Q1: I believe it is the at-infinity focal length. But it's not usually the easiest way to get the answer you want; just use the extension ratio as a multiplier. Say you're at 1:1 macro, the extension ratio is 2 (lens twice as far from film as when at infinity), therefore the effective f-number is twice what is marked on the barrel. If you compute exposure using the effective f-number instead of the marked f-number, you've performed the bellows-factor compensation.

Q2: yes.

Q3: time. Again, this is often not the easiest way to arrive at the answer you want because you probably cannot measure the image distance. For me at least, I generally start the bellows compensation calculation from magnification (M = image size / object size). And if you've computed exposure using effective f-number instead of marked f-number, you've already performed this correction.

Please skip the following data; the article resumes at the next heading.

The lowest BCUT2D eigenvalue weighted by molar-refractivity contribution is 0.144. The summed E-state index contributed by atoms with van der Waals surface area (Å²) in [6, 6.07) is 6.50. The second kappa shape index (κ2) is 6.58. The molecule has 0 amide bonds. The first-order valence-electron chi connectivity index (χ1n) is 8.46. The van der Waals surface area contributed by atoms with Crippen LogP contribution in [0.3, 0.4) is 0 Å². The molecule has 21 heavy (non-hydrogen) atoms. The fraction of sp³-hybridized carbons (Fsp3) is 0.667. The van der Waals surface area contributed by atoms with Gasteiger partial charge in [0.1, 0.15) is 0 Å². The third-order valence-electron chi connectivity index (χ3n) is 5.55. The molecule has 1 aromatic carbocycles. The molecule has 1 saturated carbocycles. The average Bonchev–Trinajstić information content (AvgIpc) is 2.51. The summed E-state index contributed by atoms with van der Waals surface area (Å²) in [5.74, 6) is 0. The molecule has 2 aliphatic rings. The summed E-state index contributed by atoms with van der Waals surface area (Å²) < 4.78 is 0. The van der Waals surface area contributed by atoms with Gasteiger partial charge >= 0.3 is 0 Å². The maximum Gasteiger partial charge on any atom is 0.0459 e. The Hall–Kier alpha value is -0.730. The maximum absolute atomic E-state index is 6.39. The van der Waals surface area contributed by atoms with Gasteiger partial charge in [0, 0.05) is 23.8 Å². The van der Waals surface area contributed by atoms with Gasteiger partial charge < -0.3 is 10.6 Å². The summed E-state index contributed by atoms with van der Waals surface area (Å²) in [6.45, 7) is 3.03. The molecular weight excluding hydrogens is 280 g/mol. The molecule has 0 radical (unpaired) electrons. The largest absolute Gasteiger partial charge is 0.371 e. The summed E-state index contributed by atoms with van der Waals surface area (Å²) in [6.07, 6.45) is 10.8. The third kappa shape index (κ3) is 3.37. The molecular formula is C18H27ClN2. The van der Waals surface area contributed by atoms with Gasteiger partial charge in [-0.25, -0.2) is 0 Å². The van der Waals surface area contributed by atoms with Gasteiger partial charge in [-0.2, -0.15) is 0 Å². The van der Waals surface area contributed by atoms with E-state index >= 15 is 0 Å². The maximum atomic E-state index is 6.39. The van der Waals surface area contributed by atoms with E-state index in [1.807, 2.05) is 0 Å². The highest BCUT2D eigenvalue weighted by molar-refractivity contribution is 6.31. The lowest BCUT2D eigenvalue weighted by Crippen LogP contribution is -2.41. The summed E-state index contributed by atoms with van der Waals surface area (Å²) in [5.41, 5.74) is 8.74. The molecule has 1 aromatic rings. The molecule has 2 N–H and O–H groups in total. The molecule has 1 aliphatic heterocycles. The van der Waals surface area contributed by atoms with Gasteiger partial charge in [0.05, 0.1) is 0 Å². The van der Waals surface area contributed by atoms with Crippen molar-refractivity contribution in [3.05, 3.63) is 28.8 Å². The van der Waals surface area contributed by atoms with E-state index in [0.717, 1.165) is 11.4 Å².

bellows factor = (1+M)^2

Originally Posted by pbromaghin
it does appear that multiplying the Effective f-stop by the Exposure Factor does yield the Marked f-stop.
Nearly. The extension factor is E=M+1 and the effective focal length is f*E. The physical aperture does not change, therefore the effective f-number increases by a factor of E. Exposure goes as the square of f-number, hence the exposure correction factor of (M+1)^2